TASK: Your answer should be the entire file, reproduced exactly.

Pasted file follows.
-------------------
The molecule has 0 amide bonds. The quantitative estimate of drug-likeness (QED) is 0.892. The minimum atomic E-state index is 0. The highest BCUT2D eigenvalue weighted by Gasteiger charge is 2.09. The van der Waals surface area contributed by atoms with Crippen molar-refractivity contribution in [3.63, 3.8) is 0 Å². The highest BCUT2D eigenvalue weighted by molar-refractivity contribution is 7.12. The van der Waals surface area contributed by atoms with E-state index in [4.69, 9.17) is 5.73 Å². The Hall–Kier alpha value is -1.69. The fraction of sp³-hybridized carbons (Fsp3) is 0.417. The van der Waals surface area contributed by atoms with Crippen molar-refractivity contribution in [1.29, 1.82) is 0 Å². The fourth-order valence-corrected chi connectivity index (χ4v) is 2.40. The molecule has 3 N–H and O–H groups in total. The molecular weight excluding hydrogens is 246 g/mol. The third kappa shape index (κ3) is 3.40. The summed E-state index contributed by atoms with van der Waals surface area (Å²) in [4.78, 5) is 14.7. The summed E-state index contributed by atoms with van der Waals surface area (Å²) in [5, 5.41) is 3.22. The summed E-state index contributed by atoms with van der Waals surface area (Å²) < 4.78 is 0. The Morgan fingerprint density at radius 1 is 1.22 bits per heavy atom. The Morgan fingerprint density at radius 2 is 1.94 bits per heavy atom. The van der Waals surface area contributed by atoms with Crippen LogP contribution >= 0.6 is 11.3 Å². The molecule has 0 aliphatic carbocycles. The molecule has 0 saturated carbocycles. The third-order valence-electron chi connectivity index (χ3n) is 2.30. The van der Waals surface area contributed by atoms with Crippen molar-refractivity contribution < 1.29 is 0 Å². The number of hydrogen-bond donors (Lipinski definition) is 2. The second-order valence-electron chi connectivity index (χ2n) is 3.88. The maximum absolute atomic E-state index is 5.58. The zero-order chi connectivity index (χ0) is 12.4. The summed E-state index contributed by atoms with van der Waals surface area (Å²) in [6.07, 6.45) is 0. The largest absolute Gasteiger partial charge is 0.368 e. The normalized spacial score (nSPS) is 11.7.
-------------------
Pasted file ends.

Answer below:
The molecule has 0 amide bonds. The quantitative estimate of drug-likeness (QED) is 0.892. The minimum atomic E-state index is 0. The highest BCUT2D eigenvalue weighted by Gasteiger charge is 2.09. The van der Waals surface area contributed by atoms with Crippen molar-refractivity contribution in [3.63, 3.8) is 0 Å². The highest BCUT2D eigenvalue weighted by molar-refractivity contribution is 7.12. The van der Waals surface area contributed by atoms with E-state index in [4.69, 9.17) is 5.73 Å². The Hall–Kier alpha value is -1.69. The fraction of sp³-hybridized carbons (Fsp3) is 0.417. The van der Waals surface area contributed by atoms with Crippen molar-refractivity contribution in [1.29, 1.82) is 0 Å². The fourth-order valence-corrected chi connectivity index (χ4v) is 2.40. The molecule has 3 N–H and O–H groups in total. The molecular weight excluding hydrogens is 246 g/mol. The third kappa shape index (κ3) is 3.40. The summed E-state index contributed by atoms with van der Waals surface area (Å²) in [4.78, 5) is 14.7. The summed E-state index contributed by atoms with van der Waals surface area (Å²) in [5, 5.41) is 3.22. The summed E-state index contributed by atoms with van der Waals surface area (Å²) < 4.78 is 0. The Morgan fingerprint density at radius 1 is 1.22 bits per heavy atom. The Morgan fingerprint density at radius 2 is 1.94 bits per heavy atom. The van der Waals surface area contributed by atoms with Crippen LogP contribution >= 0.6 is 11.3 Å². The molecule has 0 aliphatic carbocycles. The molecule has 0 saturated carbocycles. The third-order valence-electron chi connectivity index (χ3n) is 2.30. The van der Waals surface area contributed by atoms with Crippen molar-refractivity contribution < 1.29 is 0 Å². The number of hydrogen-bond donors (Lipinski definition) is 2. The second-order valence-electron chi connectivity index (χ2n) is 3.88. The maximum absolute atomic E-state index is 5.58. The zero-order chi connectivity index (χ0) is 12.4. The summed E-state index contributed by atoms with van der Waals surface area (Å²) in [6.07, 6.45) is 0. The largest absolute Gasteiger partial charge is 0.368 e. The normalized spacial score (nSPS) is 11.7.